Surgery for Ulcerative Colitis in Children

Gastroenterologists at Hassenfeld Children’s Hospital at NYU Langone may recommend surgery for children with ulcerative colitis. Usually, this occurs when medications don’t relieve symptoms, such as bleeding, or when diagnostic tests reveal extensive damage in the large intestine, or colon.

Prior to surgery, you may schedule a hospital tour to help your child prepare for the procedure.

Colectomy and Proctocolectomy

If damage to the colon is severe, a surgeon may perform a colectomy, in which part or all of the large intestine is removed. If the rectum is damaged, it may be removed along with the colon in a procedure called a proctocolectomy.

After doctors perform a resection, in which healthy parts of the colon are reattached after damaged portions are removed, a child’s digestive system typically maintains function. If the entire colon and rectum are removed, the surgeon creates a stoma, which is an opening in the abdominal wall. He or she pulls the bottom tip of the small intestine through this opening, and attaches it to an external pouch, called an ostomy bag, which collects waste from the body. This is called an ileostomy.

These procedures may be performed using a minimally invasive laparoscopic technique, in which the surgeon makes several small incisions and inserts a thin, lighted scope and small instruments to complete the surgery. Doctors may also use an open technique, in which a larger incision is made in the abdomen.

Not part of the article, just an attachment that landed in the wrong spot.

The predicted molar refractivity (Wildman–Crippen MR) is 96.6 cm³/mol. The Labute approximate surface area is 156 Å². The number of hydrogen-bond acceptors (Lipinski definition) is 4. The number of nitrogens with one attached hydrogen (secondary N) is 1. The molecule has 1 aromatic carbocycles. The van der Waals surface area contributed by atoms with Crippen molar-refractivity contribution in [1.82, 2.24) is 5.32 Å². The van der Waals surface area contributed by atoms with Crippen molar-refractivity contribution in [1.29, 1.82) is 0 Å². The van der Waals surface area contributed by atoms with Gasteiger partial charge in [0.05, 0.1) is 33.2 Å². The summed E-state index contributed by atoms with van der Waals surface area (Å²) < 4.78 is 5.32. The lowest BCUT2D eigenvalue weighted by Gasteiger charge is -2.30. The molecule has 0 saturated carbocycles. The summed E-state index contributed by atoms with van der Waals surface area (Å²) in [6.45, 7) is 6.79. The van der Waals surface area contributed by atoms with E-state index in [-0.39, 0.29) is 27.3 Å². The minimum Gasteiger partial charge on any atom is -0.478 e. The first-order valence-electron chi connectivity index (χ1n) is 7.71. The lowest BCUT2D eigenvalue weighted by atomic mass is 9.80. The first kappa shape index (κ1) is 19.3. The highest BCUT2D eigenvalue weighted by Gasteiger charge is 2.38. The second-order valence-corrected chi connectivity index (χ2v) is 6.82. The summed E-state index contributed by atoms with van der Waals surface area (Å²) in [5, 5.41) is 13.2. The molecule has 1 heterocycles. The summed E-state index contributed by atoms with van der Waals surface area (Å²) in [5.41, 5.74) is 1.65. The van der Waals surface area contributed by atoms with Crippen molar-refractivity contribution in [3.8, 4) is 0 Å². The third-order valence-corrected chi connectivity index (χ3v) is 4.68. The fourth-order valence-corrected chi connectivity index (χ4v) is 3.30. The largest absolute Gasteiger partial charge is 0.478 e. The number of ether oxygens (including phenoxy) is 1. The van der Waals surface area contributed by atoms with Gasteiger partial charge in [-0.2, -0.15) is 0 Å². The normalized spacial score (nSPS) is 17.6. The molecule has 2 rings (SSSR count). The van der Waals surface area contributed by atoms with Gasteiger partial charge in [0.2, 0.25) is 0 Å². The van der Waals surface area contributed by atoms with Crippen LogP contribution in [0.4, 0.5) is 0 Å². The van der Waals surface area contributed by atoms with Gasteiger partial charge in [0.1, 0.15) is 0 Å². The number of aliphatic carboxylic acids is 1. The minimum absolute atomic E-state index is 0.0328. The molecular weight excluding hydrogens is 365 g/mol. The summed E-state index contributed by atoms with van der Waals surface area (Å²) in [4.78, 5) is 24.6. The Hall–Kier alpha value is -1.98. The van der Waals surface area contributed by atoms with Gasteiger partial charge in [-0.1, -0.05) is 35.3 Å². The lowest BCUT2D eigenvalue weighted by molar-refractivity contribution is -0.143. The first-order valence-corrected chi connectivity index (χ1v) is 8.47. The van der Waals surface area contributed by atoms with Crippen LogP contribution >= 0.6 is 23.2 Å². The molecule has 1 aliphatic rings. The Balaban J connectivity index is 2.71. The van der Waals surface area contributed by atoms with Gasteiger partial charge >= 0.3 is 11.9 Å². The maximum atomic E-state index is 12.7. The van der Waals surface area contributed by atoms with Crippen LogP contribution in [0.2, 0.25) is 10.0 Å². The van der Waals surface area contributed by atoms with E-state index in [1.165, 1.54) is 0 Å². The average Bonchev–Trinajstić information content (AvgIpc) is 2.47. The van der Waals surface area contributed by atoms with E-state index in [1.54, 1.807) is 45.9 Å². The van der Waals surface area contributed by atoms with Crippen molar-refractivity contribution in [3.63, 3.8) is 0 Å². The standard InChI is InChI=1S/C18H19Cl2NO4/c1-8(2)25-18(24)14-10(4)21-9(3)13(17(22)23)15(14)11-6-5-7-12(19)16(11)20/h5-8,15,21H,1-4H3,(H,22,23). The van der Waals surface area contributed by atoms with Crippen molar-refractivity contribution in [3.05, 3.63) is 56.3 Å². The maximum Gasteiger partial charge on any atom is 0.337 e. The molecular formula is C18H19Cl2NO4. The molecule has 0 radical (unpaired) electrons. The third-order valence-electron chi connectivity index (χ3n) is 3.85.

Both types of procedures require general anesthesia. Prior to surgery, your child’s diet may be restricted to clear liquids, such as tea or juice. The surgeon may provide your child with a bowel preparation, which includes laxatives and enemas taken the night before surgery to empty the intestines for the procedure.

Your child remains in the hospital for several days after these procedures. At Hassenfeld Children’s Hospital, parents may visit 24 hours a day, but only one parent or legal guardian may stay in the hospital overnight.

Children with an ileostomy require follow-up visits as the intestine heals.

Ileal Pouch Anal Anastomosis

If the colon and rectum have been removed, the surgeon may perform an ileal pouch anal anastomosis, also called “pouch surgery.” This procedure allows stool to continue to leave the body through the anus, and is an alternative to a temporary ileostomy.

In this procedure, a surgeon creates a pouch using the end of the small intestine, or ileum, and connects it to the anus. The pouch provides an area for waste to collect in the abdomen, mimicking the function of the rectum.

Your child typically stays in the hospital for two to five days for observation after the surgery while he or she heals.

This procedure usually occurs two months after a colectomy and proctocolectomy. In the time between the initial surgery and the ileal pouch anal anastomosis, a temporary ileostomy removes waste from the body.

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